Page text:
December 1, 2012
While The Old Man may not have appreciated it, clinker is a welcome product in some parts of the world.
By Bill Langer
One of my favorite passages from the movie A Christmas Story (1983) goes like this:
The Old Man (Ralphie’s father): It’s a clinker! That blasted stupid furnace dadgummit! [He walks down a few stairs to the cellar and slips down the rest.] Damn skates! [Coughing] Oh, for cripes sake, open up the damper will ya? Who the hell turned it all the way down? AGAIN! Oh, blast it!
Ralphie (narrating): In the heat of battle, my father wove a tapestry of obscenities that, as far as we know, is still hanging in space over Lake Michigan.
The clinker The Old Man was referring to was a mass of fused ash that remained after coal was burned in their furnace.
Not everybody, especially some aggregate producers, are as upset as The Old Man when they find clinkers. In some parts of the world, clinker is used as aggregate and is a welcomed material. For example, in the plains of eastern Montana, western North Dakota, and northeastern Wyoming, traditional sources of aggregate are extremely limited, and clinker is often used as a substitute. In fact, clinker makes up more than one-third of the crushed stone produced in Wyoming.
The presence of clinker has been noted for some time. When Lewis and Clark were wintering over at Ft. Mandan (North Dakota) during their famous expedition along the Missouri River, William Clark wrote in his journal (March 21, 1805): “Saw an emence quantity of Pumice Stone on the sides and feet of the hills…with evident marks of the hills having once been on fire.”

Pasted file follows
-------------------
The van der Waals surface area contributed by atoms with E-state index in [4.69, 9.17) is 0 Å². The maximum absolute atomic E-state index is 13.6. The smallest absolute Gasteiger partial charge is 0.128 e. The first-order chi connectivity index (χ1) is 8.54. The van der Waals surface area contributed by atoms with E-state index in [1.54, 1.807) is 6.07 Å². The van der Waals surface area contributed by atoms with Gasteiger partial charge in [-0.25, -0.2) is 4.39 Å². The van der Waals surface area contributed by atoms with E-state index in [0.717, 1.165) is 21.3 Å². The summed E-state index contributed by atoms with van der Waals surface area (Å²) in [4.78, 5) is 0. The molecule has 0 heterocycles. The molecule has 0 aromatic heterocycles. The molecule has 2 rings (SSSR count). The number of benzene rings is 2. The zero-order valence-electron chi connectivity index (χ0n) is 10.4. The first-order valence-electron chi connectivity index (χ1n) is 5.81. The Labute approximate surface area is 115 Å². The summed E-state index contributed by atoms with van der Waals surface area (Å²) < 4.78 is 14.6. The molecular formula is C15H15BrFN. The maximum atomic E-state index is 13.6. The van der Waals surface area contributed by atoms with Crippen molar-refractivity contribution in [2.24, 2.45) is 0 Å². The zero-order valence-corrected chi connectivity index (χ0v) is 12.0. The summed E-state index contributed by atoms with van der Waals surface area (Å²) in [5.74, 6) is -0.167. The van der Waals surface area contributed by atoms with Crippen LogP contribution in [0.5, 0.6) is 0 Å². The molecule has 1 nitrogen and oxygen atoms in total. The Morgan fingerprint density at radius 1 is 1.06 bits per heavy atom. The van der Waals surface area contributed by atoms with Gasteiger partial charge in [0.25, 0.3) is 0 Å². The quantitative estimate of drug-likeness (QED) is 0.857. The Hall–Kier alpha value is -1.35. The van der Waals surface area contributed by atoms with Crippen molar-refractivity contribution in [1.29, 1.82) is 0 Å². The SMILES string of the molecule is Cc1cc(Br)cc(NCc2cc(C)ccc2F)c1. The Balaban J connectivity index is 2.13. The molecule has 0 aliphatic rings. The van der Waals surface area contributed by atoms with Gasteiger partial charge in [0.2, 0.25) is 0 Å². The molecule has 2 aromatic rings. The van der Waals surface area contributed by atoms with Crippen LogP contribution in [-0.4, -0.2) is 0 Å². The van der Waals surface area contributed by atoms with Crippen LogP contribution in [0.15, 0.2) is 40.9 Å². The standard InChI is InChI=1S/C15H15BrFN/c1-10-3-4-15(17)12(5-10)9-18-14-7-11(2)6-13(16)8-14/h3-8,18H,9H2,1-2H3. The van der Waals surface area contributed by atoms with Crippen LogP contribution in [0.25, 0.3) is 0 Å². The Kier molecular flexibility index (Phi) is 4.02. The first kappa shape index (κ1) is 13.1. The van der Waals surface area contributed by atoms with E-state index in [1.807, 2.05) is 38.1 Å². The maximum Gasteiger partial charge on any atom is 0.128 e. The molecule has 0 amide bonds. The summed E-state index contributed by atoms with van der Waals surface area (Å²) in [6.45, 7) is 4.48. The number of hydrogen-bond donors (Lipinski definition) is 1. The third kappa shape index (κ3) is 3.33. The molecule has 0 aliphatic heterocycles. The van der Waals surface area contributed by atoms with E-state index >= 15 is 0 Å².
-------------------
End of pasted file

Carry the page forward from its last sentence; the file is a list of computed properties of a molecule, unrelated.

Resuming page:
On April 16, 1805, Meriwether Lewis wrote: “I believe it to be the strata of coal seen in those hills which causes the fire and birnt appearances frequently met with in this quarter. where those birnt appearances are to be seen in the face of the river bluffs, the coal is seldom seen, and when you meet with it in the neaghbourhood of the stratas of birnt earth, the coal appears to be presisely at the same hight, and is nearly of the same thickness, togeter with the sand and a sulphurious substance which usually accompanys it.”
Lewis and Clark were spot on. Natural clinker is a result of softer rocks being “fired” by burning coal. Natural clinker deposits are often found where down cutting of streams exposed coal beds to the air. Lignite and sub-bituminous coals in the western United States have a high moisture content, and the drier air promotes the loss of inherent moisture where the coal outcrops. The coal oxidizes, and self heating accelerates until spontaneous combustion occurs.
The heat from the burning coal rises, so most of the clinker develops above the burning coal bed. Sandstone and mudstone bake to a bright red brick-like rock, and shale may be fused like a ceramic in a kiln and look like hardened lava. Clinker beds range from a few feet to as much as 100 feet thick.
The coal that fueled the process burns to an ash that takes up only a fraction of the space it originally occupied. The overlying baked and melted rocks slump and collapse into the void left by the burnt coal. The spaces resulting from the collapse serve as convenient homes for a variety of animals including rattlesnakes.
Come to think of it, I probably would weave my own tapestry of obscenities if I stumbled upon a rattlesnake den while prospecting for clinker. Oh, fudge!
Bill Langer is a research geologist who spent 41 years with the U.S. Geological Survey. He can be reached at Bill_Langer@hotmail.com.